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Canadian Paediatric Society

Practice Point

Stinging insect hypersensitivity: Evaluation and management in children and youth

Posted: Aug 1 2018


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Principal author(s)

Elissa Abrams, Edmond Chan; Canadian Paediatric Society, Allergy Section

Abstract

There are two types of IgE-mediated reactions to stinging insects: large local reactions and systemic reactions. Acute management of large local reactions is symptomatic and a patient history of a large local reaction does not indicate need for an epinephrine auto-injector or venom immunotherapy. By contrast, acute management of systemic reactions requires intramuscular epinephrine. Long-term management includes prescribing an epinephrine auto-injector and consideration for venom immunotherapy by a paediatric allergist. 

Keywords: Allergy; Anaphylaxis; Large local reaction; Stinging insect; Venom immunotherapy 

Systemic allergic reactions to insect stings affect 0.4% to 0.8% of children [1]. This practice point reviews the different types of allergic reactions to stinging insects, how to evaluate such reactions, and both acute and chronic management. The focus is on stinging insects found in Canada (hornets, wasps, yellow jackets, honeybees). Imported fire ants are an important cause of anaphylaxis in the Southern United States but not yet in Canada [1]. Systemic reactions from bites, such as spider bites, are rare.

Classification of IgE-mediated reactions to stinging insects

Two types of IgE-mediated reactions to insect stings can occur: large local reactions and systemic reactions. Large local reactions involve swelling of 10 cm or more in diameter around the sting site. Typically, the reaction increases in size for 1 to 2 days, then resolves over 3 to 10 days [1].

By contrast, systemic reactions present with a combination of cutaneous (urticaria, angioedema), gastrointestinal (vomiting, diarrhea), respiratory (wheeze, cough), or cardiovascular (hypotension, syncope) signs. Systemic reactions typically occur within 5 to 30 minutes after an insect sting [2], and can occur without a history of reaction to stings in the past.

Evaluating insect sting reactions

History-taking should include a detailed description of where the sting occurred (with nest location, if possible), the activity the child or youth was engaged in at the time, a positive identification of the insect species (if possible), organ systems involved in the reaction, and timing of both reaction onset and resolution. Large local reactions can be confused with cellulitis and streaking associated with lymphangitis may be present, but a diagnosis of cellulitis should only be considered when there are other systemic symptoms, such as fever [1].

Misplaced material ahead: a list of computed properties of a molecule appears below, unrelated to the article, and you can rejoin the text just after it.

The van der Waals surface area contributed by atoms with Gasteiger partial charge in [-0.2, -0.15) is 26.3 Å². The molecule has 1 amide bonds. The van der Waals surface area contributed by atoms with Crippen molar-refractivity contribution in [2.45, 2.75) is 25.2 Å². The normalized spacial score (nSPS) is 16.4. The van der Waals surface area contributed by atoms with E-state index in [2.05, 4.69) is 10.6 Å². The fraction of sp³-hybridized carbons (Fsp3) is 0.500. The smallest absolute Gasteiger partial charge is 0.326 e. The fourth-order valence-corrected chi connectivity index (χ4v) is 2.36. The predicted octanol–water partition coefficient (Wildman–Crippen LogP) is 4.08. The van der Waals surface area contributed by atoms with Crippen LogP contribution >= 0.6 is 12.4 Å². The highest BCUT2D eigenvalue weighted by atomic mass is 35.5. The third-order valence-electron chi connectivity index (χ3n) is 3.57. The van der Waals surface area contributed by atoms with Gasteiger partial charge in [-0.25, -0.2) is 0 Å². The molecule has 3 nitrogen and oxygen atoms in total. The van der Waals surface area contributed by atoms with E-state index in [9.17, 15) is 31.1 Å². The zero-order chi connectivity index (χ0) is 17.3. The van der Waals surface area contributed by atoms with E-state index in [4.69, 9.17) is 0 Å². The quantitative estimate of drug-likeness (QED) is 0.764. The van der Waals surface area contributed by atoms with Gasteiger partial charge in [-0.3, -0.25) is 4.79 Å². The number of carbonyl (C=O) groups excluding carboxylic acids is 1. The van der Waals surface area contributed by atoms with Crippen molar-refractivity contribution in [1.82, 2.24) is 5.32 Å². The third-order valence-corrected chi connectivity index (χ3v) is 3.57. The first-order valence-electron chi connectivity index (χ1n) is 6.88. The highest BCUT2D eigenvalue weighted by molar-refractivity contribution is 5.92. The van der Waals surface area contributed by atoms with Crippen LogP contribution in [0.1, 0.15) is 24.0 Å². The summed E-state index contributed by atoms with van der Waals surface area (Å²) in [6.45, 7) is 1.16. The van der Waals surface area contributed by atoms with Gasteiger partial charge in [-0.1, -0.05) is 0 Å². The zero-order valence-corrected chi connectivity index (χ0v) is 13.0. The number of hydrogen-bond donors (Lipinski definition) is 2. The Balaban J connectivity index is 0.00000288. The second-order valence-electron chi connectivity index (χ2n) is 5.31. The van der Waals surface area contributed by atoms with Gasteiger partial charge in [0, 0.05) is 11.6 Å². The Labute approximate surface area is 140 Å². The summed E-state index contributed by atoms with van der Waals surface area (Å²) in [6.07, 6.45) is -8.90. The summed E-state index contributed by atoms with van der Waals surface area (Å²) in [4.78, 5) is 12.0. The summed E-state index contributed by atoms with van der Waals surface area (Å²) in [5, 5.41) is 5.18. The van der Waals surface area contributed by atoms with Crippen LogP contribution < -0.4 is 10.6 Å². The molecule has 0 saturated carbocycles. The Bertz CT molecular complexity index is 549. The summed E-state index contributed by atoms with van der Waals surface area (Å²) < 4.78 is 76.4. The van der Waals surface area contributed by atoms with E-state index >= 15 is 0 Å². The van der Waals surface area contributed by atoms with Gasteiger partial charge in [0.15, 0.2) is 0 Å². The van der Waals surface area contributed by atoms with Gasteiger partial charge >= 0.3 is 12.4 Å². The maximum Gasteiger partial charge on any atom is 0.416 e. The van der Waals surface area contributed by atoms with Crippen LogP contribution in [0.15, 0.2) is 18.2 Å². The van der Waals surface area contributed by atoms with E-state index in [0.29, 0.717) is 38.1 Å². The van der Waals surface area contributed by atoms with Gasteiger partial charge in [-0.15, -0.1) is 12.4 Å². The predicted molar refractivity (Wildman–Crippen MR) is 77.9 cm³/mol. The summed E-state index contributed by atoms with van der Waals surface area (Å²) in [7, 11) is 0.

Knowledge of the nesting patterns and life cycles for different stinging insects can sometimes help to identify the insect involved, which makes it easier to diagnose the reaction, prescribe follow-up therapy, counsel avoidance measures, and provide a prognosis prognosticate  (Table 1) [1]. Of all the stinging insects, yellow jacket stings cause the most frequent insect reactions.

Table 1. Stinging insect patterns

Species

Nest location

Aggression level

Stinger left at site

Additional comments

Yellow jacket*

In-ground

High

Sometimes

Stings often  occur during yardwork or gardening

Wasp*

Grey, honeycomb-patterned nest in shrubs and under eaves of barns or houses

Moderate

No

Can also nest in fencing and playground equipment

Hornet*

(yellow hornet, white faced hornet)

In trees or shrubs. May be large but well hidden

High

No

Rarely sting

Honeybee

Commercial beehives

Low

Yes

Not aggressive

* Scavenger attracted by foods and drinks

Information derived from reference 1

Acute management of sting reactions

Large local reactions

Treating large local reactions is symptomatic and may involve a combination of cold compresses, oral non-sedating antihistamines, oral analgesics or (should the reaction be severe) a brief course of oral corticosteroids [1].

Systemic reactions

As for all causes of anaphylaxis, any systemic reaction should be treated with intramuscular epinephrine. For first-aid management of anaphylaxis, an epinephrine dose of 0.01 mg/kg is injected intramuscularly, to a maximum of 0.3 mg in a prepubertal child and up to 0.5 mg in an adolescent , followed by observation in the emergency department (ED) for a minimum of 4 to 6 hours [3][4]. Epinephrine is the only life-saving intervention for systemic reactions to stings. Beneficial mechanisms of epinephrine include vasoconstriction (thus alleviating hypotension), bronchodilation and decreasing laryngeal edema [5]. Oral non-sedating antihistamines are an adjunct therapy and are not to be used in lieu of epinephrine [6][7]. While oral corticosteroids are often prescribed to prevent a biphasic reaction, evidence for their efficacy is lacking [6][7]. Bronchodilators can be used adjunctively with epinephrine, specifically for lower respiratory symptoms that are refractory [6]. A CPS statement on anaphylaxis provides a comprehensive list of medications and doses for acute treatment of anaphylaxis [4]. Longer monitoring in the ED may be considered for children at higher risk for a biphasic reaction, including cases of delayed presentation to the ED and individuals who require more than one dose of epinephrine, to whom a beta-agonist is administered in the ED or who present with wide pulse pressure [8].